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Ear deformities

Ear deformities

Abnormal development or deformities of the ear anatomy can cause a range of complications, from cosmetic issues to hearing and development problems. An estimated 6 to 45 percent of children are born with some sort of congenital ear deformity.

Some ear deformities are temporary. If the deformity was caused by abnormal positioning in the uterus or during birth, it may resolve as the child grows, the ear unfolds and takes on a more normal form.

Other ear deformities will need medical intervention – either nonsurgical or surgical – to correct the ear anomaly. Because it’s unknown which ear deformities will correct on their own and which will not, it’s important to discuss treatment options as early as possible.

The ear is shaped like the letter C, formed by the helix and the earlobe. Inside the C is the letter Y, formed by the antihelix and the superior and inferior crura. The central part of the ear is shaped like a conch sea shell, and is called the concha. There is a small bump in front of the ear canal called the tragus. On the other side of the concha is another bump called the antitragus.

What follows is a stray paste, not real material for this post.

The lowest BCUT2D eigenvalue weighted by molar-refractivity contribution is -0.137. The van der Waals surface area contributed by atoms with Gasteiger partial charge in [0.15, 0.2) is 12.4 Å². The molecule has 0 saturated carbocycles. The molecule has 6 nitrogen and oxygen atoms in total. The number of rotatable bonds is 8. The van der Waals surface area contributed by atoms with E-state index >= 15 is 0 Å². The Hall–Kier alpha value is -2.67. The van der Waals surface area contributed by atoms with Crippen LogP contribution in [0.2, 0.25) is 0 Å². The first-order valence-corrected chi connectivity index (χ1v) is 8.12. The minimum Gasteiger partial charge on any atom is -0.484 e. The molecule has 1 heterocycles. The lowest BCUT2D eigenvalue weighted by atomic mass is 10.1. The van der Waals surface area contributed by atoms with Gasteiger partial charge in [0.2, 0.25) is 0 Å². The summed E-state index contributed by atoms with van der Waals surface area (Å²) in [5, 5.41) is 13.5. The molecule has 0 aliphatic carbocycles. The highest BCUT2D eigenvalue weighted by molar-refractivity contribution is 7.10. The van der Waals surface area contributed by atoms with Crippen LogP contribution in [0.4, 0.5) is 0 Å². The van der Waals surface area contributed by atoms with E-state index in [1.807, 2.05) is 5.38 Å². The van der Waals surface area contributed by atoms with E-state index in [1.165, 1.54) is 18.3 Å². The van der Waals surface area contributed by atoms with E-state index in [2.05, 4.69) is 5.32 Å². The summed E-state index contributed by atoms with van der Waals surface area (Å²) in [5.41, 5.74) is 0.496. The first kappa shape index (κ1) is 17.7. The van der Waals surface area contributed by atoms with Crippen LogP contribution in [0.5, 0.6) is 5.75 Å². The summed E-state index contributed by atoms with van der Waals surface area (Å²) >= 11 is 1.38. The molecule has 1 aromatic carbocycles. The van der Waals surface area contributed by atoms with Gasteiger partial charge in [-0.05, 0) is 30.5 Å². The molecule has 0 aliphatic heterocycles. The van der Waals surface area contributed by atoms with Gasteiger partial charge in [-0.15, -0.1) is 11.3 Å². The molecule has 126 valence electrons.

The ear is made primarily of cartilage covered by skin. The earlobe has no cartilage and is made of skin and fat. Although there are some muscles attached to the ear, most people cannot control them, which is why only a small percentage of people can wiggle their ears. The external ear is supplied by four different sensory nerves.

Ear deformities like microtia, anotia, constricted ear, prominent ear, loss of any part of ear require plastic surgical management and at Bisoniya hospital these deformities are managed routinely with good results.

Ear deformities


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